As terrifying as it might be to have a gigantic snake slithering towards you at top speed, the snake is definitely not doing this on purpose. It was just blinded by fear and flashlight-in-the-eyes. You’d probably do the same thing.

Try to get out of the way, ideally in a diagonal. The snake will probably choose the easiest path, and you’ll be safest if you just move to the side. It isn’t too tricky. Just know that snakes can slither really, really fast.

Aggravating a Rattlesnake Can Make It More Aggressive 

Try thinking critically about this. If somebody tried to whack you with a rock, would you want to stop them? Would you want to make them go away? Would you be a little stressed and confused?

The same thing goes for snakes. They might try to defend their nests, eggs, or selves by making you stop with the rock-throwing. So try not to do anything to aggravate a rattlesnake. It just puts you and the snake in more danger. 

What to Do if You See a Rattlesnake

Do Rattlesnakes Chase People?

If you see a rattlesnake, the best option would be to move carefully out of its bubble. The snake probably shares your perspective on interacting.

However, the answer to this question will vary based on how close you are when you see the rattlesnake.

What to Do if You See the Rattlesnake When It’s Close to You

If you see the rattlesnake when you’re already uncomfortably close to it, stay as calm as you can.

Assess the situation before you do anything else. Where is the rattle? Can you see the snake, or do you just hear it? Make sure you know where it is before you do anything else.

Move slowly out of range, keeping an eye on the snake so you can see its reaction. Alert other people in the area to the rattlesnake’s presence and make sure that all dogs and small children are kept away.

Remember, the snake would also appreciate ending this interaction as quickly and uneventfully as possible.

If you didn’t see the snake until you were within biting range, stay extra calm. Yes, you might get bit, but it is extremely rare for rattlesnake bites to be fatal since the anti-venom is so effective.

Ask people you traveled with to be ready to call emergency services and slowly move as far away as you can.

What to Do if You See the Rattlesnake When It’s out of Striking Range

If you see the rattlesnake when you’re a fairly comfortable distance away from it, stay calm. Try alerting anyone nearby to the presence of the snake and tell them not to approach it. Remember that it will probably move away once it spots people nearby.

If the snake is in the middle of a hiking trail, stomp your feet as you approach. This lets the snake know that people are on the road, and it will probably relocate so it doesn’t have to meet you.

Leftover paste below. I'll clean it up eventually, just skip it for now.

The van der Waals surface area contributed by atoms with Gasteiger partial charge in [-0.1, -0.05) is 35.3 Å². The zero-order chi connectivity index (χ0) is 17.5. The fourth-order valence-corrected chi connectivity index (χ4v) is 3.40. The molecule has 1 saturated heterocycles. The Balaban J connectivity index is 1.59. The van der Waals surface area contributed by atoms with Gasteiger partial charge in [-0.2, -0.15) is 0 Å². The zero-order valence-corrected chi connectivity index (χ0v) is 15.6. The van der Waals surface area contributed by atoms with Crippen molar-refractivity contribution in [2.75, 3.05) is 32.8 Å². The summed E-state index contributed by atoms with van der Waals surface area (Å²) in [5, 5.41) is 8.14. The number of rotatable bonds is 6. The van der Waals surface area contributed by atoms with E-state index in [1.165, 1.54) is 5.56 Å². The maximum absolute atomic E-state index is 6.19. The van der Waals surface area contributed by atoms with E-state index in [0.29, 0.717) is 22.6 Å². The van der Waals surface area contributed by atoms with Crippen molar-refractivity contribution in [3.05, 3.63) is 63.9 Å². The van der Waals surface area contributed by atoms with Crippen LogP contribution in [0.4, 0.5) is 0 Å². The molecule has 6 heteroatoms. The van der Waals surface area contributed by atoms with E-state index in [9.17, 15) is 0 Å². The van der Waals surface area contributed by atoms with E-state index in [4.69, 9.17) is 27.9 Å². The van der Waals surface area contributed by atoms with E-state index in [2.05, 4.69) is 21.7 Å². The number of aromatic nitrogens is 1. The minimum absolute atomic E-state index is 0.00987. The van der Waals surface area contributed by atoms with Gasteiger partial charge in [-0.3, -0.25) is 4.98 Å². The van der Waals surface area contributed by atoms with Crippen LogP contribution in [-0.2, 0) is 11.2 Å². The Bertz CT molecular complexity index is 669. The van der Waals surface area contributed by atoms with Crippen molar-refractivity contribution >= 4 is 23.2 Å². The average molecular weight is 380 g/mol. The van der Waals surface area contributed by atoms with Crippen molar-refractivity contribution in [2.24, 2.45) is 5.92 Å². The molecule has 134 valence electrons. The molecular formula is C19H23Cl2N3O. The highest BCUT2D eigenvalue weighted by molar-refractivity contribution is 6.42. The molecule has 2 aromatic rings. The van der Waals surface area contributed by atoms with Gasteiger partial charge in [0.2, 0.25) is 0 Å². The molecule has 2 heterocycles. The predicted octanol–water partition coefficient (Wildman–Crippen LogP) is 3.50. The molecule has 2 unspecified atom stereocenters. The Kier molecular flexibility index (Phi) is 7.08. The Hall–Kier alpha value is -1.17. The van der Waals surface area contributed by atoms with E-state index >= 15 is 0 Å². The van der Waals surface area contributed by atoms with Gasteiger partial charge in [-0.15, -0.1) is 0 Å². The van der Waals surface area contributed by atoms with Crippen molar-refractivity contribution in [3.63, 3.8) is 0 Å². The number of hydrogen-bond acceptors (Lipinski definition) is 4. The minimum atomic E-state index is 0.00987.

When you’re back at the base of the trail, you can let the ranger station know about the snake. The same goes if you’re camping. Let them know about the snake, tell them the rough location, and they can help the little guy relocate into a safer, calmer, people-free area.

What to Do if the Rattlesnake Is Right Under Your Feet

If the rattlesnake is right under your feet, try taking a few deep breaths before you do anything else. Freezing is actually one of the best things you can do. Either the snake will bite you or it won’t, right? Stopping to breathe will give both of you a moment to process your options.

In the best-case scenario, the snake will take the opportunity to slither away. Freezing allows it to leave peacefully if at all possible.

In the worst-case scenario, you might get bitten. However, you should have some protective factors in place because you’re in rattlesnake territory.

You’re probably wearing clothing and shoes that will help protect you, local hospitals probably have anti-venom in stock, and local emergency response has probably seen your situation before. Staying calm will help slow the venom down and buy you time for a good response.

In any case, the best results will come from you staying as calm as possible. If you get bitten get medical help as soon as possible. 

What to Do if the Rattlesnake Is in Your Yard or Home

If the snake is in your yard or home, call animal control to move it. Local professionals are going to be better equipped than you, your friends, or your neighbors at moving snakes. They can relocate it to somewhere that will be mutually beneficial.

Remember, snakes control the rodent population. Even if we don’t love having them in our yards, they help keep the surrounding area safe. It’s even illegal to kill a rattlesnake in most areas, with the tight exception of self-defense.

How Dangerous Are Rattlesnakes to Humans?

Rattlesnakes are not nearly as dangerous as most people think they are. In fact, we’re much more of a hazard to them. While the bite is often deadly if left untreated, treatment is so effective that very few people per year will actually die of the bite.

What Happens if a Rattlesnake Bites You?

If a rattlesnake bites you, there is a chance it will inject you with venom. This venom can break down tissue and clotting agents in your blood. If left untreated, it can be deadly.

What Is the Treatment for a Rattlesnake Bite?

The treatment for a rattlesnake bite is anti-venom and emergency care at a hospital. A snake bite kit will help, but do not use a tourniquet, do not cut open the bite, do not try to suck out the venom, and do not make the bitten person walk if possible.

Rattlesnake bites don’t kill too quickly, so most people won’t have trouble getting help. But you still need to get help quickly or you are more likely to suffer serious damage. 

Who Is Most Likely To Be Bitten?

Drunk men between the ages of 18-25 are most likely to be bitten. This is because they are most likely to get drunk and try to harass rattlesnakes.

Do I Need Emergency Medical Care After a Snake Bite?

Yes, anyone with a rattlesnake bite needs emergency medical care. Drive safely and calmly to the hospital or call an ambulance and keep the bitten person calm.